مصطفى الزرعوني​
رئيس تحرير صحيفة خليج تايمز

Peace for Peace in a new Middle East

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Credibility in political relations has always been the cornerstone of the negotiation process between countries. When we look at the future of the region, we will come across several changes affecting it over the past century. Those include transient ideologies and many wars that have paused the region’s development and growth progress.
We will also conclude that there are still some dilemmas in the Arab world standing in the way of people’s quest to acquire their rights with no prospects to developing new policies and initiating negotiations that would benefit everyone.
Yet, some countries are playing a populist role under the slogans of resistance and struggle without any achievements on the ground, but rather building secret relations with their enemies. From opening doors to talks to using fruitless pressure tools, such countries’ stances keep on fluctuating, without any worthy development.
Take for example some major developments in the region that took place over the past years, including annexing the Golan Heights and moving the US embassy to Israel to Jerusalem. We did not see any real opposition against these steps and even when Netanyahu made up his mind to annex 30% of the West Bank, was there anyone who would stop him in exchange of interests that would open the door for discussions and negotiations?
This is what was achieved by the UAE when it established diplomatic ties with Israel and is now being followed by Bahrain. And the question arises here will we shortly see a bloc of Arab countries demanding Israel to recognize the state of Palestine on the condition of establishing relations with it?!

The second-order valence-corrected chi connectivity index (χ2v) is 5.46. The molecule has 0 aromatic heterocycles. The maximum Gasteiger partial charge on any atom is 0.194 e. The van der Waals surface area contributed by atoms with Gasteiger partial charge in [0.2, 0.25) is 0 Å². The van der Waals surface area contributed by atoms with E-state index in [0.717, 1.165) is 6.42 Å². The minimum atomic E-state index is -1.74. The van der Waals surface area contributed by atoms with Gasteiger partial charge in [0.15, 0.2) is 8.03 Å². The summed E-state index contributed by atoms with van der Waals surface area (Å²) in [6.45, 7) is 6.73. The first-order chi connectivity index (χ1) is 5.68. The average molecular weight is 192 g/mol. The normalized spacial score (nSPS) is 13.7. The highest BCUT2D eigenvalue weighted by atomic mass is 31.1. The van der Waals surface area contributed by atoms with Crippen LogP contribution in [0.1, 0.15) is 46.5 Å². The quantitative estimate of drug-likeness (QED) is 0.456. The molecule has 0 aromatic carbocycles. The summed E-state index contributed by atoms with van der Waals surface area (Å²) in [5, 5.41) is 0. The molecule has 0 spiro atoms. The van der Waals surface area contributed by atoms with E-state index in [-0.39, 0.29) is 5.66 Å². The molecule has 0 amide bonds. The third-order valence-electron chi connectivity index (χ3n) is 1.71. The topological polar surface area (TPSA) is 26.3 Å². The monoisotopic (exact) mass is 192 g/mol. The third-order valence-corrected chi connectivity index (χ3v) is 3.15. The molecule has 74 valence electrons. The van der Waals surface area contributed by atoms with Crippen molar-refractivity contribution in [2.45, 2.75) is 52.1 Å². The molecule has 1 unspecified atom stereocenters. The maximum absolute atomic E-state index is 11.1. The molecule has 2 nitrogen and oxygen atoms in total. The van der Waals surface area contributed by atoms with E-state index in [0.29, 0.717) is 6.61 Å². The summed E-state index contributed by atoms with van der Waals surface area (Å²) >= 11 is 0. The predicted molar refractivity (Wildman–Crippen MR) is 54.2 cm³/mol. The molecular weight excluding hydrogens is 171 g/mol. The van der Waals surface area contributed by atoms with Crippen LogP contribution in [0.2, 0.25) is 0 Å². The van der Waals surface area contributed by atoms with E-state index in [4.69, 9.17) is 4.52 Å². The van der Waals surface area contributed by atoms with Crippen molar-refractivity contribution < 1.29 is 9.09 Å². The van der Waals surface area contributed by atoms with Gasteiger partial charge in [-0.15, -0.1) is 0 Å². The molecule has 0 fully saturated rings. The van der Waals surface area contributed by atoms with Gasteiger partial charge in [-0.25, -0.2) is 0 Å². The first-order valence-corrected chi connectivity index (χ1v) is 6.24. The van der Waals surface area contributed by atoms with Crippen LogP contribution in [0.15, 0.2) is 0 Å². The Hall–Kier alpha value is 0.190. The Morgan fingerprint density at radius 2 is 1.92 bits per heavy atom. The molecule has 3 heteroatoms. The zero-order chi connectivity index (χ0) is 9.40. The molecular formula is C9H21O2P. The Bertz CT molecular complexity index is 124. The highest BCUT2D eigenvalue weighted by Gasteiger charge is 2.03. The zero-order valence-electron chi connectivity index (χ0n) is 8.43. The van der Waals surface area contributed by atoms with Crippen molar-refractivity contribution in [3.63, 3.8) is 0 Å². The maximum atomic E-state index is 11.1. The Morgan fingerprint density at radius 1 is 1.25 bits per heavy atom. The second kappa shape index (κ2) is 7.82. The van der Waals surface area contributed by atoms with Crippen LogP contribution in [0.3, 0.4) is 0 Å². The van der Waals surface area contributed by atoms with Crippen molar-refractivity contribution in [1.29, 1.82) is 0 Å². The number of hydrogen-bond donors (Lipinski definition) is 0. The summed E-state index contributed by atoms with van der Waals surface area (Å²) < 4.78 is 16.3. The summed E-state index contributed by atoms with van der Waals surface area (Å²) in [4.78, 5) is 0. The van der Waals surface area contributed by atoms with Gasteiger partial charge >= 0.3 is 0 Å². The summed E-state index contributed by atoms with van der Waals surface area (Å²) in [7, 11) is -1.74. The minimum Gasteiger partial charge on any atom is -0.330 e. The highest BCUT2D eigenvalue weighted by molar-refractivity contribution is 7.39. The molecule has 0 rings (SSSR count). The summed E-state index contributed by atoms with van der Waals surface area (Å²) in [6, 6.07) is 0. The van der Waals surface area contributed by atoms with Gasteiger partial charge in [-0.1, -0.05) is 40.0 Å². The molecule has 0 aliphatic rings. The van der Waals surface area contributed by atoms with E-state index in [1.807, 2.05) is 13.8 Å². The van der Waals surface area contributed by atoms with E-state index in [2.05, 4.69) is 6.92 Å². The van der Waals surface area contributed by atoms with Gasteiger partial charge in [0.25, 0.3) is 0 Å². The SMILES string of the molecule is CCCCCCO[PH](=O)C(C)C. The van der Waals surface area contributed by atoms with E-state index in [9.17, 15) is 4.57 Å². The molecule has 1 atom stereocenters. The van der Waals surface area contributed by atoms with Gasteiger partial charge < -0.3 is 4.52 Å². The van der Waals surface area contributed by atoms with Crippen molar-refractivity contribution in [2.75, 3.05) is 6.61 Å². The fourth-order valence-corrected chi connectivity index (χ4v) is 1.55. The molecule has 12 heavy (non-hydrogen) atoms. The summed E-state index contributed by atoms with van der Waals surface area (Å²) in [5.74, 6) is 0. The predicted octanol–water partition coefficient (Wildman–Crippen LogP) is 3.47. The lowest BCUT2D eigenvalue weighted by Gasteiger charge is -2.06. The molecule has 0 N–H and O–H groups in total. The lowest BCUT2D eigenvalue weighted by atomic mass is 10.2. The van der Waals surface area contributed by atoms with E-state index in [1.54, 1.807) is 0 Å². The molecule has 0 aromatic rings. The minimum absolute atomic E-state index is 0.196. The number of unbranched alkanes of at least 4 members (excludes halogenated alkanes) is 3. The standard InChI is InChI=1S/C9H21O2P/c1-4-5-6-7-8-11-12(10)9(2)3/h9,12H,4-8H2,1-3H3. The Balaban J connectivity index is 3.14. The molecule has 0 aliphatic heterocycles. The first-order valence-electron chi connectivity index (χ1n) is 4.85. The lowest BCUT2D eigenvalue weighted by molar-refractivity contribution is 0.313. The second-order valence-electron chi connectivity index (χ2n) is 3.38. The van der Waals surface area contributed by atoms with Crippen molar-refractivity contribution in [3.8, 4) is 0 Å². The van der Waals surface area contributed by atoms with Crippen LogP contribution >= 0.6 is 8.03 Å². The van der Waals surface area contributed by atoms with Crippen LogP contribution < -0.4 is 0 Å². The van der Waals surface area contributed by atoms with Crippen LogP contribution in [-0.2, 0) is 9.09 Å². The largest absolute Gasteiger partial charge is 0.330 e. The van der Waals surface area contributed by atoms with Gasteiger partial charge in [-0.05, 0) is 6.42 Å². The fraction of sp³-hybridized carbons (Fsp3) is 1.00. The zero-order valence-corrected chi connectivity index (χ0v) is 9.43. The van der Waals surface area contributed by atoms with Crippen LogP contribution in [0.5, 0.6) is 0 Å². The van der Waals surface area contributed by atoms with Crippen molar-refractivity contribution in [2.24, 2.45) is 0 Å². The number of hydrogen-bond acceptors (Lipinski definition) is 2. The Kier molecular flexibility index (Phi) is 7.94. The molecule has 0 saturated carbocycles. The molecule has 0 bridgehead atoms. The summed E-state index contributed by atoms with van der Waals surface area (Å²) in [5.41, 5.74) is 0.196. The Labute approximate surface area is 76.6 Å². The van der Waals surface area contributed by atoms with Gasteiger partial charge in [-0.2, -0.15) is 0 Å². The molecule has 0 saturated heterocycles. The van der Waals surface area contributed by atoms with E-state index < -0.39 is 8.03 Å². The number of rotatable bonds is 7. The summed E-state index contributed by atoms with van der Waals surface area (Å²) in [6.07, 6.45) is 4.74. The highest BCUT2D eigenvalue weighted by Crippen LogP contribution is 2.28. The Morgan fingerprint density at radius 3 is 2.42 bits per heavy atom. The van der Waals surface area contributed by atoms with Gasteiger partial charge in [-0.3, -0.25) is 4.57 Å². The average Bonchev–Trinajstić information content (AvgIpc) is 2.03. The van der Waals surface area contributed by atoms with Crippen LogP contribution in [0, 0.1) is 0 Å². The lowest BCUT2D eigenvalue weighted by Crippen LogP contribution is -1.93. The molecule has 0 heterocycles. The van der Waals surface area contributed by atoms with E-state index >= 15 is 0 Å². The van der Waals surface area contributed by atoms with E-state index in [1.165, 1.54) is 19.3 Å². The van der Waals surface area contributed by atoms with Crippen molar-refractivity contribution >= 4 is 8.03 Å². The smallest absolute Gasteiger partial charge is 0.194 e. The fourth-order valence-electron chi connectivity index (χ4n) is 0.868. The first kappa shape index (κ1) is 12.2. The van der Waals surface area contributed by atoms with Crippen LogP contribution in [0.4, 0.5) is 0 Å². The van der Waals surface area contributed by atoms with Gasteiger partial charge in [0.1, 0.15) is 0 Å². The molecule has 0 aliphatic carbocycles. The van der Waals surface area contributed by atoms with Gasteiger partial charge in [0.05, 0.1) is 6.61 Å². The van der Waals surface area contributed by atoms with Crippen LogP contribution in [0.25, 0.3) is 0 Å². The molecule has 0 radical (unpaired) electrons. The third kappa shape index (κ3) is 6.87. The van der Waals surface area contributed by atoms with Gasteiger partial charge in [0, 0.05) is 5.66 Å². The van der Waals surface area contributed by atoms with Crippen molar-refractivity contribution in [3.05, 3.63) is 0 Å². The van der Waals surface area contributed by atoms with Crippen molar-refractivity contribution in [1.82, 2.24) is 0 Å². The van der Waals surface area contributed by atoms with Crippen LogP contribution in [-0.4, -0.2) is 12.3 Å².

Peace between states, political dialogue and negotiation have always been the fundamental pillars of the successful diplomacy that can help settle many complex issues afflicting the MENA region.
It is, in fact, the diplomacy that is being followed by the UAE, thanks to its firm belief that extending bridges of communication between conflicting parties is the shortest and best way to security and stability. This clearly explains the UAE’s bold step to sign a peace treaty with Israel.
However, and when it comes to fighting terrorism in all its forms and manifestations, the UAE follows a policy of zero tolerance and to that end, it has joined the international coalition to combat terrorism, and participated in the campaign launched to eliminate the extremist organization ISIS, as well as in the Arab coalition to support legitimacy in Yemen.
After all, the ball remains in the court of the two involved parties, namely Israel, which must highlight its true intentions towards Arabs … and the Palestinians, whose flabby government is still living under illusions of demands that have left no room for compromise; and perhaps it is the time for them to have a more youthful and open-minded government that can fathom what does “peace for peace” truly mean.

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